Test Generation For Digital Circuits – A Mapping Study On VHDL, Verilog and SystemVerilog

University essay from Mälardalens högskola/Inbyggda system

Author: Ashish Alape Vivekananda; [2018]

Keywords: ;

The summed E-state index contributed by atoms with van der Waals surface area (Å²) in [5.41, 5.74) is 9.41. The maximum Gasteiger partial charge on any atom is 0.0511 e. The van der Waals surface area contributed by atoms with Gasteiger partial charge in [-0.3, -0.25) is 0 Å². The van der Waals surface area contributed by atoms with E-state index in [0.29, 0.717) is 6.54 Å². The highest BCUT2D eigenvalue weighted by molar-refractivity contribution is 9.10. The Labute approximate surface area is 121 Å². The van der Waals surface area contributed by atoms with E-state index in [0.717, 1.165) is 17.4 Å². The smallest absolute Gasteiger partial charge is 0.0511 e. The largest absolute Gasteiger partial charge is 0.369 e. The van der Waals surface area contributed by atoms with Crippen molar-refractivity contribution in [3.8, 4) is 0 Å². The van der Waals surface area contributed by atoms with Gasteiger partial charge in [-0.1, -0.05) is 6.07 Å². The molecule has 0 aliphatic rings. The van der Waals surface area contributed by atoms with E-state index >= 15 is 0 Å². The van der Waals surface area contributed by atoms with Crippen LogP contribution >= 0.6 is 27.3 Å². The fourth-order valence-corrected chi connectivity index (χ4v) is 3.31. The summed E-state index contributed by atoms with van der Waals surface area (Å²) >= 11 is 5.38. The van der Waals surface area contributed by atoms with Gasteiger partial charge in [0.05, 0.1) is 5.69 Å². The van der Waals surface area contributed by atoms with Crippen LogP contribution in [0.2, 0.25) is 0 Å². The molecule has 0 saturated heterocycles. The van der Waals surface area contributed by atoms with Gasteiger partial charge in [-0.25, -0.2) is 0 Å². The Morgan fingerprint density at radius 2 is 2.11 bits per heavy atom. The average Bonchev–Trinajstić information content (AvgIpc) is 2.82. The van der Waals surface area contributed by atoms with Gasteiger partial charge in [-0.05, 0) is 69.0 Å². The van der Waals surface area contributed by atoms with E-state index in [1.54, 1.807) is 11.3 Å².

Abstract: Researchers have proposed different methods for testing digital logic circuits. The need for testing digital logic circuits has become more important than ever due to the growing complexity of such systems. During the development process, testing is focusing on design defects as well as manufacturing and wear out type of defects. Failures in digital systems could be caused by design errors, the use of inherently probabilistic devices, and manufacturing variability. The research in this area has focused also on the design of digital logic circuit for achieving better testability. In addition, automated test generation has been used to create tests that can quickly and accurately identify faulty components. Examples of such methods are the Ad Hoc techniques, Scan Path Technique for testable sequential circuits, and the random scan technique. With the research domain becoming more mature and the number of related studies increasing, it is essential to systematically identify, analyse and classify the papers in this area. The systematic mapping study of testing digital circuits performed in this thesis aims at providing an overview of the research trends in this domain and empirical evidence. In order to restrict the scope of the mapping study we only focus on some of the most widely-used and well-supported hardware description languages (HDLs): Verilog, SystemVerilog and VHDL. Our results suggest that most of the methods proposed for test generation of digital circuits are focused on the behavioral level and Register Transfer Levels. Fault independent test generation is the most frequently applied test goal and simulation is the most common experimental test evaluation method. Majority of papers published in this area are conference papers and the publication trend shows a growing interest in this area. 63% of papers execute the test method proposed. An equal percentage of papers experimetnatlly evaluate the test method they propose. From the mapping study we inferred that papers that execute the test method proposed, evaluate them as well.

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